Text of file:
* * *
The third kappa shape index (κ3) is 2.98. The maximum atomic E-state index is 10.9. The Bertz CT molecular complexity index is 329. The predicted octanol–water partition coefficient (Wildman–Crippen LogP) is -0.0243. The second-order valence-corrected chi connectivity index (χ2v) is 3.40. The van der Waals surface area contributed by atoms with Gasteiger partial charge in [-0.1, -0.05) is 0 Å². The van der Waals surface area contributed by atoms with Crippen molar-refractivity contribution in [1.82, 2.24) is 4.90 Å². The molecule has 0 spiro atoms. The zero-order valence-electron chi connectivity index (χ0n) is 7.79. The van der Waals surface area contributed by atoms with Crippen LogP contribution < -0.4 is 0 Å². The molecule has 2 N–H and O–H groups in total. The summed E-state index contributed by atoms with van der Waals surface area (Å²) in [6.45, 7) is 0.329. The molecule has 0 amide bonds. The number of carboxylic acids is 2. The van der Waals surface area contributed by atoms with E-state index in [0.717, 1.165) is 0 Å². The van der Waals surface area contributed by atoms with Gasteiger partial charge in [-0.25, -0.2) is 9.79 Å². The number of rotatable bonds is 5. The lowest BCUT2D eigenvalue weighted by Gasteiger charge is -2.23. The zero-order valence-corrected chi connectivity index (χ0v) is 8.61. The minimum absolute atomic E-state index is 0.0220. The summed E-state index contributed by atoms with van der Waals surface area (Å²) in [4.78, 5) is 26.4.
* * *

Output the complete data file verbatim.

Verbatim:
The third kappa shape index (κ3) is 2.98. The maximum atomic E-state index is 10.9. The Bertz CT molecular complexity index is 329. The predicted octanol–water partition coefficient (Wildman–Crippen LogP) is -0.0243. The second-order valence-corrected chi connectivity index (χ2v) is 3.40. The van der Waals surface area contributed by atoms with Gasteiger partial charge in [-0.1, -0.05) is 0 Å². The van der Waals surface area contributed by atoms with Crippen molar-refractivity contribution in [1.82, 2.24) is 4.90 Å². The molecule has 0 spiro atoms. The zero-order valence-electron chi connectivity index (χ0n) is 7.79. The van der Waals surface area contributed by atoms with Crippen LogP contribution < -0.4 is 0 Å². The molecule has 2 N–H and O–H groups in total. The summed E-state index contributed by atoms with van der Waals surface area (Å²) in [6.45, 7) is 0.329. The molecule has 0 amide bonds. The number of carboxylic acids is 2. The van der Waals surface area contributed by atoms with E-state index in [0.717, 1.165) is 0 Å². The van der Waals surface area contributed by atoms with Gasteiger partial charge in [-0.25, -0.2) is 9.79 Å². The number of rotatable bonds is 5. The lowest BCUT2D eigenvalue weighted by Gasteiger charge is -2.23. The zero-order valence-corrected chi connectivity index (χ0v) is 8.61. The minimum absolute atomic E-state index is 0.0220. The summed E-state index contributed by atoms with van der Waals surface area (Å²) in [4.78, 5) is 26.4.